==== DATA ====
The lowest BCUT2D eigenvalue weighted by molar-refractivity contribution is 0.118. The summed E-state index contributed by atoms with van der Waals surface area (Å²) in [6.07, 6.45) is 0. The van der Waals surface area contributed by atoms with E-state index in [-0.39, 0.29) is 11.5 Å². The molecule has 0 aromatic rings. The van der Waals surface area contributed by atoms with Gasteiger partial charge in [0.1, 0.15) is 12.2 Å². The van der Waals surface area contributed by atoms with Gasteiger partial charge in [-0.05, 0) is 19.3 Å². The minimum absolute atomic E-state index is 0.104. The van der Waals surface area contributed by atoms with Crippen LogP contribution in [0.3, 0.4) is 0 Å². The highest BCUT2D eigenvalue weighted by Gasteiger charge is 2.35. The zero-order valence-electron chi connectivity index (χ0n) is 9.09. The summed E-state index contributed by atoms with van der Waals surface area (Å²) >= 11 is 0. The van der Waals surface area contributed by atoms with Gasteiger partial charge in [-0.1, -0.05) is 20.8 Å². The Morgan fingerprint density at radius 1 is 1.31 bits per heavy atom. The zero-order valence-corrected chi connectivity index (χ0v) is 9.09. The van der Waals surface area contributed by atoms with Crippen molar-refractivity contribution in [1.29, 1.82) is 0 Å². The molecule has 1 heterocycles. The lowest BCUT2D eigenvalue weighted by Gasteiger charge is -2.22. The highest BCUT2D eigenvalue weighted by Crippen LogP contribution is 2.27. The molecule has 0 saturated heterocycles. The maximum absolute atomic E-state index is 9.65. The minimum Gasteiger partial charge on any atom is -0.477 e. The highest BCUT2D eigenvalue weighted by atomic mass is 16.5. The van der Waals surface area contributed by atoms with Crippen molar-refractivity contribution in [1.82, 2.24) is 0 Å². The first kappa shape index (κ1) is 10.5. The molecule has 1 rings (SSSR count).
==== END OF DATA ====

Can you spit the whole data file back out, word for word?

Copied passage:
The lowest BCUT2D eigenvalue weighted by molar-refractivity contribution is 0.118. The summed E-state index contributed by atoms with van der Waals surface area (Å²) in [6.07, 6.45) is 0. The van der Waals surface area contributed by atoms with E-state index in [-0.39, 0.29) is 11.5 Å². The molecule has 0 aromatic rings. The van der Waals surface area contributed by atoms with Gasteiger partial charge in [0.1, 0.15) is 12.2 Å². The van der Waals surface area contributed by atoms with Gasteiger partial charge in [-0.05, 0) is 19.3 Å². The minimum absolute atomic E-state index is 0.104. The van der Waals surface area contributed by atoms with Crippen LogP contribution in [0.3, 0.4) is 0 Å². The highest BCUT2D eigenvalue weighted by Gasteiger charge is 2.35. The zero-order valence-electron chi connectivity index (χ0n) is 9.09. The summed E-state index contributed by atoms with van der Waals surface area (Å²) >= 11 is 0. The van der Waals surface area contributed by atoms with Gasteiger partial charge in [-0.1, -0.05) is 20.8 Å². The Morgan fingerprint density at radius 1 is 1.31 bits per heavy atom. The zero-order valence-corrected chi connectivity index (χ0v) is 9.09. The van der Waals surface area contributed by atoms with Crippen molar-refractivity contribution in [1.29, 1.82) is 0 Å². The molecule has 1 heterocycles. The lowest BCUT2D eigenvalue weighted by Gasteiger charge is -2.22. The highest BCUT2D eigenvalue weighted by Crippen LogP contribution is 2.27. The molecule has 0 saturated heterocycles. The maximum absolute atomic E-state index is 9.65. The minimum Gasteiger partial charge on any atom is -0.477 e. The highest BCUT2D eigenvalue weighted by atomic mass is 16.5. The van der Waals surface area contributed by atoms with Crippen molar-refractivity contribution in [1.82, 2.24) is 0 Å². The first kappa shape index (κ1) is 10.5. The molecule has 1 rings (SSSR count).